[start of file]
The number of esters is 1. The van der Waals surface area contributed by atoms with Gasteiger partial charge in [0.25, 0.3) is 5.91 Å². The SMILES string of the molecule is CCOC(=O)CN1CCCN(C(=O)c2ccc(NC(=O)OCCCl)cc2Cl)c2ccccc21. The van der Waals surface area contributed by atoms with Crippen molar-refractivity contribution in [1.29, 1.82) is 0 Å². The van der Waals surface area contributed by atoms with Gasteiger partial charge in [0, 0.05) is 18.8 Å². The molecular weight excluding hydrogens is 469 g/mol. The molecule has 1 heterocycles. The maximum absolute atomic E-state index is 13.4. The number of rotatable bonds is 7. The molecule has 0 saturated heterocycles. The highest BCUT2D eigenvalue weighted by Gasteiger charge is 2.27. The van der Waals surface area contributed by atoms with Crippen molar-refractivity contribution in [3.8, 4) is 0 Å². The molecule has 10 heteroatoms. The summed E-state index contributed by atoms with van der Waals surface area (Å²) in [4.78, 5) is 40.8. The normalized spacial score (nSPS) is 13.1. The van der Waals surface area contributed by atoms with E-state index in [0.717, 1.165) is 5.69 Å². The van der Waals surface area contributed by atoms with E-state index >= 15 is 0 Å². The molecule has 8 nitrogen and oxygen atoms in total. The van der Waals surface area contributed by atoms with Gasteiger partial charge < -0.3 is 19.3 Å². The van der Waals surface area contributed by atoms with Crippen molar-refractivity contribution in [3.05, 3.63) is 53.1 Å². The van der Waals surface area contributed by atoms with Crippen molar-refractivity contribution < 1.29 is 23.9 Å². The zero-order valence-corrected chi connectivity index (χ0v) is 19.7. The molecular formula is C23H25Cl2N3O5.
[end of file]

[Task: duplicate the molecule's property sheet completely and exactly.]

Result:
The number of esters is 1. The van der Waals surface area contributed by atoms with Gasteiger partial charge in [0.25, 0.3) is 5.91 Å². The SMILES string of the molecule is CCOC(=O)CN1CCCN(C(=O)c2ccc(NC(=O)OCCCl)cc2Cl)c2ccccc21. The van der Waals surface area contributed by atoms with Crippen molar-refractivity contribution in [1.29, 1.82) is 0 Å². The van der Waals surface area contributed by atoms with Gasteiger partial charge in [0, 0.05) is 18.8 Å². The molecular weight excluding hydrogens is 469 g/mol. The molecule has 1 heterocycles. The maximum absolute atomic E-state index is 13.4. The number of rotatable bonds is 7. The molecule has 0 saturated heterocycles. The highest BCUT2D eigenvalue weighted by Gasteiger charge is 2.27. The van der Waals surface area contributed by atoms with Crippen molar-refractivity contribution in [3.8, 4) is 0 Å². The molecule has 10 heteroatoms. The summed E-state index contributed by atoms with van der Waals surface area (Å²) in [4.78, 5) is 40.8. The normalized spacial score (nSPS) is 13.1. The van der Waals surface area contributed by atoms with E-state index in [0.717, 1.165) is 5.69 Å². The van der Waals surface area contributed by atoms with E-state index >= 15 is 0 Å². The molecule has 8 nitrogen and oxygen atoms in total. The van der Waals surface area contributed by atoms with Gasteiger partial charge < -0.3 is 19.3 Å². The van der Waals surface area contributed by atoms with Crippen molar-refractivity contribution in [3.05, 3.63) is 53.1 Å². The van der Waals surface area contributed by atoms with Crippen molar-refractivity contribution < 1.29 is 23.9 Å². The zero-order valence-corrected chi connectivity index (χ0v) is 19.7. The molecular formula is C23H25Cl2N3O5.